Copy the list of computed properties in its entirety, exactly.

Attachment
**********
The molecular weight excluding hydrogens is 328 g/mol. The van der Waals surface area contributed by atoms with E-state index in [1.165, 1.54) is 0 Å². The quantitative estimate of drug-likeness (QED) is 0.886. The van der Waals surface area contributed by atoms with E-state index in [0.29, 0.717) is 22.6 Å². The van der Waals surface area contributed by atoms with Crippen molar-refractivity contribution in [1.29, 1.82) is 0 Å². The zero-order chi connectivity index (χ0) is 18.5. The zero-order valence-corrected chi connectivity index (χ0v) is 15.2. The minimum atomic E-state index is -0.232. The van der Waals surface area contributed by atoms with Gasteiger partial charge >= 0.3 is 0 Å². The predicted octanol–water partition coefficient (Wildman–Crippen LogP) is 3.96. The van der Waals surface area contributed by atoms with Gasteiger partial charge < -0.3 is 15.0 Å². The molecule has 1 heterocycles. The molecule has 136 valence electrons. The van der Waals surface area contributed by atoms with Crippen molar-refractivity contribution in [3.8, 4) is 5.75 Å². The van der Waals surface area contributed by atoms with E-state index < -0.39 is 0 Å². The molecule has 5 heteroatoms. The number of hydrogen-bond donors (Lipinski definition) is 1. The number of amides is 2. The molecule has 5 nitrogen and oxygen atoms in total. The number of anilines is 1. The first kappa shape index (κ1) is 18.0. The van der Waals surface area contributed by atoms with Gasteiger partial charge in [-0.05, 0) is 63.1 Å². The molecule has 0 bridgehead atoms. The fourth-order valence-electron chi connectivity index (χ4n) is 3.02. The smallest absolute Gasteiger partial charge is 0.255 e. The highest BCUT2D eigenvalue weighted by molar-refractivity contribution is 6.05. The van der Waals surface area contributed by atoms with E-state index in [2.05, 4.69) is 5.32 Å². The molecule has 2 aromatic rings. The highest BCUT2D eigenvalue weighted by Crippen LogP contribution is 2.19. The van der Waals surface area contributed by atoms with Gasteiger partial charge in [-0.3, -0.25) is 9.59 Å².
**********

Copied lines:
The molecular weight excluding hydrogens is 328 g/mol. The van der Waals surface area contributed by atoms with E-state index in [1.165, 1.54) is 0 Å². The quantitative estimate of drug-likeness (QED) is 0.886. The van der Waals surface area contributed by atoms with E-state index in [0.29, 0.717) is 22.6 Å². The van der Waals surface area contributed by atoms with Crippen molar-refractivity contribution in [1.29, 1.82) is 0 Å². The zero-order chi connectivity index (χ0) is 18.5. The zero-order valence-corrected chi connectivity index (χ0v) is 15.2. The minimum atomic E-state index is -0.232. The van der Waals surface area contributed by atoms with Gasteiger partial charge >= 0.3 is 0 Å². The predicted octanol–water partition coefficient (Wildman–Crippen LogP) is 3.96. The van der Waals surface area contributed by atoms with Gasteiger partial charge < -0.3 is 15.0 Å². The molecule has 1 heterocycles. The molecule has 136 valence electrons. The van der Waals surface area contributed by atoms with Crippen molar-refractivity contribution in [3.8, 4) is 5.75 Å². The van der Waals surface area contributed by atoms with E-state index < -0.39 is 0 Å². The molecule has 5 heteroatoms. The number of hydrogen-bond donors (Lipinski definition) is 1. The number of amides is 2. The molecule has 5 nitrogen and oxygen atoms in total. The number of anilines is 1. The first kappa shape index (κ1) is 18.0. The van der Waals surface area contributed by atoms with Gasteiger partial charge in [-0.05, 0) is 63.1 Å². The molecule has 0 bridgehead atoms. The fourth-order valence-electron chi connectivity index (χ4n) is 3.02. The smallest absolute Gasteiger partial charge is 0.255 e. The highest BCUT2D eigenvalue weighted by molar-refractivity contribution is 6.05. The van der Waals surface area contributed by atoms with E-state index in [2.05, 4.69) is 5.32 Å². The molecule has 2 aromatic rings. The highest BCUT2D eigenvalue weighted by Crippen LogP contribution is 2.19. The van der Waals surface area contributed by atoms with Gasteiger partial charge in [-0.3, -0.25) is 9.59 Å².